dec

NAME
SYNOPSIS
DESCRIPTION
OPTIONS
BUGS
AUTHOR
SEE ALSO

NAME

dec − convert dozenal numbers to decimal

SYNOPSIS

dec [-e] [-k precision ] [ dozenal number ]

DESCRIPTION

dec converts an arbitrary dozenal number, integral or fractional, into decimal. Accepts numbers in either standard or exponential notation.

If exponential notation is used in the input, it should consist of the mantissa, a lowercase ’e’, and the exponent. A ’-’ sign for negative signs is, of course, necessary; no ’+’ sign for positive exponents should be input.

Use a ’;’ for the zenimal point (that is, the point separating the integral from the fractional part). Note that most shells will interpret this as ending the command; consequently, if the number to be converted is input at the command line, one must put the number in quotation marks: "4;5".

Optionally takes its input as the final argument on the command line, or can take its input from standard input.

OPTIONS

-e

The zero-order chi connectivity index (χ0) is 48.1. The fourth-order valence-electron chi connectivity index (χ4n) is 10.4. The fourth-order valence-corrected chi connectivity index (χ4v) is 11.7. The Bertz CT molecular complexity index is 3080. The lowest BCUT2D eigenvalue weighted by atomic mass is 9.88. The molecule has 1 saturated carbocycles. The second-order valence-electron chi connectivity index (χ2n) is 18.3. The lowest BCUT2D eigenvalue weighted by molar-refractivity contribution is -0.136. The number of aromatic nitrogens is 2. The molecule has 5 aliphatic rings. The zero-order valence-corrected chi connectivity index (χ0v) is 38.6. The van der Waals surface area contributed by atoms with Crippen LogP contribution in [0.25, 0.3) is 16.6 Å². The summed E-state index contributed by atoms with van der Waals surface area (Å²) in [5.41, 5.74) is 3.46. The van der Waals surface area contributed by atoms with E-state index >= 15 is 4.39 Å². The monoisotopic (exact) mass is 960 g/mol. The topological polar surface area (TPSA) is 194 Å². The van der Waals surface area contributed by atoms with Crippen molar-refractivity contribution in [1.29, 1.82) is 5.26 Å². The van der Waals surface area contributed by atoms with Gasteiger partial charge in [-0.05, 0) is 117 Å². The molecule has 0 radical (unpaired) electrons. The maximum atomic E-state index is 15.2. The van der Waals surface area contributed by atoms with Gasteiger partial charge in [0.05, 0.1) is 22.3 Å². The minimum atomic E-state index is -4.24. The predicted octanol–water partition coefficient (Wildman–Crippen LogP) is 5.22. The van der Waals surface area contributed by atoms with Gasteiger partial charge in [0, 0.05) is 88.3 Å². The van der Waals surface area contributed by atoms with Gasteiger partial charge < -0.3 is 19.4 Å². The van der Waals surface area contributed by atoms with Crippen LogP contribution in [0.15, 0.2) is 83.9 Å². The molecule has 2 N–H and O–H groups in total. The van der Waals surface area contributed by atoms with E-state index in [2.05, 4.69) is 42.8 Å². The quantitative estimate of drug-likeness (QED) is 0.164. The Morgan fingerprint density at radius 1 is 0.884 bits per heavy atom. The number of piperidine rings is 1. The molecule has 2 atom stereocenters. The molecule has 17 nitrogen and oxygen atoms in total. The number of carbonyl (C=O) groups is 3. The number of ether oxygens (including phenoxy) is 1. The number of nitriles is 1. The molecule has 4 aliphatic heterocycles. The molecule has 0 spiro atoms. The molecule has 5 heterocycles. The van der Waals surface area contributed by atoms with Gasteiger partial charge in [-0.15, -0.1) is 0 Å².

Write the output in exponential notation.

-k precision

Print the resulting output with precision digits of precision. By default, the output is printed with four digits after the zenimal point. If there is no fractional part, no zenimal point or fractional digits will be printed, even if this option is specified. If the precision is too high, a message will be printed noting this, and the precision will be reduced to the system’s maximum.

dozenal number

If present, must be the final argument at the command line. Converts the given number into decimal. As noted above, if this contains a zenimal point (’;’), the whole number must be in quotation marks: "4;5", not simply 4;5. Otherwise the shell will probably interpret the semicolon as the end of the command; in the example above, this will mean that "4" will be converted, and the shell will then complain that "5" is not a valid command.

BUGS

With very large numbers, fractional parts will get truncated. This is because the computer is only capable of representing numbers up to a given number of significant digits. This isn’t a bug, per se, but the program issues no warning for it, which probably is.

AUTHOR

Donald P. Goodman III <dgoodmaniii at gmail dot com>

SEE ALSO

doz(1), dozdc(1), tgmconv(1), dozdate(1), dozcal(1), dozword(1), dozpret(1)